The International Air Transport Association (Iata) – the global representative body of the airline industry – has reported that global air cargo demand during March reached the highest level recorded since Iata started collecting such data in 1990. Demand in March was 4.4% higher than in March 2019, the last month before the Covid-19 pandemic.
However, the figures also show that the demand decelerated in March. Air cargo demand in March 2021 was only 0.4% higher than in February 2021. Moreover, February 2021 air cargo demand had been 9.2% higher than in February 2019. This deceleration could be ascribed to weaker performances by Asian-Pacific and Latin American operators.
Global air cargo demand reached an all-time high in March, with African airlines posting the fastest recovery and increasing freight volumes by 24.6% compared to the same pre-pandemic period in 2019.
However, air cargo performance did vary greatly across Iata’s regions. Africa was the best performer, Latin America the worst. African air cargo demand in March increased by 24.6% compared to March 2019, pushed by Asia-Africa solid trade flows. Latin American market fell by 23.6% on international routes over the same period.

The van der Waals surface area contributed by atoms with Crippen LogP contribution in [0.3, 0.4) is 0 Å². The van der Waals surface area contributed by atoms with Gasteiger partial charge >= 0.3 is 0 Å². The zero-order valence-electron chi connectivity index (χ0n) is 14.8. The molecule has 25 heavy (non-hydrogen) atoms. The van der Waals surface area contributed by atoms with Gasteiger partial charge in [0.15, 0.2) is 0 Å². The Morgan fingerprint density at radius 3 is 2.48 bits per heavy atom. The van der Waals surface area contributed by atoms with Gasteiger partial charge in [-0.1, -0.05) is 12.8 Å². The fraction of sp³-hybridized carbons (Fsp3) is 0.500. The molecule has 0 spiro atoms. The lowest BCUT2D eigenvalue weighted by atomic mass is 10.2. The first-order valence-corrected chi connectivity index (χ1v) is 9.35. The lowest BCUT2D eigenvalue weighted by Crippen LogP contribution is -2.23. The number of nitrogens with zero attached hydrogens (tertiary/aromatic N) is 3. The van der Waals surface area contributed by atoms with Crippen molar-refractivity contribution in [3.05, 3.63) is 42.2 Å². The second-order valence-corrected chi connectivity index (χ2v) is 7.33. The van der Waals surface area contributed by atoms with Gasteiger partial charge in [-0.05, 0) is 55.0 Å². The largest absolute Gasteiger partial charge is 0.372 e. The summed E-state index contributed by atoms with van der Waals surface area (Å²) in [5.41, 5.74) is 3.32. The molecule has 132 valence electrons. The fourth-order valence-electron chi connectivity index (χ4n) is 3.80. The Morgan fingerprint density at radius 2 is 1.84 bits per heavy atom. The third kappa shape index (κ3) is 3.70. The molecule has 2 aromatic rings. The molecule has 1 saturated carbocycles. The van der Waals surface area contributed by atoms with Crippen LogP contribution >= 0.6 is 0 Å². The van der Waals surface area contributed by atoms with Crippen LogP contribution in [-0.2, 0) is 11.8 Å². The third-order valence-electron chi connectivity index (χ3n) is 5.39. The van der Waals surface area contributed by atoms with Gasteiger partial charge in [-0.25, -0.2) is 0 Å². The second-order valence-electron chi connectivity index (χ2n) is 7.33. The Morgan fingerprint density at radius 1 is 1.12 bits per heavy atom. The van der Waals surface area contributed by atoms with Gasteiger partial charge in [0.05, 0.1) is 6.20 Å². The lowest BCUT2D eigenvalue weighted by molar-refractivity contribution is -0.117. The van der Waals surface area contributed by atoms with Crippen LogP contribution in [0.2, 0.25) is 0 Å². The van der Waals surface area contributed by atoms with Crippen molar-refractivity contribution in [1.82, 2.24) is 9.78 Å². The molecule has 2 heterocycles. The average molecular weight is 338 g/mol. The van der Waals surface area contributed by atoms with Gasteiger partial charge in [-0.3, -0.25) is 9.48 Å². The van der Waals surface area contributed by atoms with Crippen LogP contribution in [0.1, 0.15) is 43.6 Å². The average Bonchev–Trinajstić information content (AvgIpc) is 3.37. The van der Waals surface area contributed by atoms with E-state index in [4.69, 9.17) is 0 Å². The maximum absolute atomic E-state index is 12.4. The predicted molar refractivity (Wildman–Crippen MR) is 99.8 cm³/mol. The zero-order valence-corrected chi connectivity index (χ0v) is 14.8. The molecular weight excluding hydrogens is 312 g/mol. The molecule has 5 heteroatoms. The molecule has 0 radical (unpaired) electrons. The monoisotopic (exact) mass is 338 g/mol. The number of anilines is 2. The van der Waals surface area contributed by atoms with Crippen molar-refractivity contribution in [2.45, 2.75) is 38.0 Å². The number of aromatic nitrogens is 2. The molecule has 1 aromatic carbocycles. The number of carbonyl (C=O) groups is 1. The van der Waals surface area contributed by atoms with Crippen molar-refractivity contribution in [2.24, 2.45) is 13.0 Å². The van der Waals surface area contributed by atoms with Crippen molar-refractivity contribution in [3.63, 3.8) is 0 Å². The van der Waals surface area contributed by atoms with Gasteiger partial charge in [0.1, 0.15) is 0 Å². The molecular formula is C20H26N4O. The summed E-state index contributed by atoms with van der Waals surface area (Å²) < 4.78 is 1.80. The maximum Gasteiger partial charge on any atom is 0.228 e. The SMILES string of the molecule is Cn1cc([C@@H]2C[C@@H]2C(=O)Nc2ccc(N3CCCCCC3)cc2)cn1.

Logistics professionals and analysts say capacity is rapidly tightening as more shippers turn to air for cross-border transport, sending air cargo rates sharply higher. The market is already running at peak levels five months before peak season normally starts.
The limited space puts pressure on cargo owners and logistics companies experiencing reservation delays and paying top dollar to guarantee spots on passenger or all-cargo carriers because of the heavy flow of cross-border trade.
Economic fundamentals and supply chain bottlenecks across all transport modes strongly indicate the airfreight market will run hot and heavy for the rest of the year, without the usual spring and summer lulls. Many businesses are shifting to air from the ocean model to move goods because of extreme shipping delays from port congestion and overwhelmed vessel operators. And demand for air transport shows no sign of abating.
Furthermore, the latest statistics show that freight rates are up by around 61% over the first quarter compared to last year.
Not only do the rate increases highlight the capacity shortage and the short term economic influence of the pandemic, but they may also cause further changes in cargo capacity made available by passenger airlines.
After all, with rates on full freighter flights up by 32% year on year, whilst those on passenger aircraft almost doubled, airlines could be tempted to take a fresh look at the capacity they make available for air cargo.” The International Air Transport Association now forecasts air cargo demand for 2021 will increase 13% from last year and be 2.8% above the 2019 total.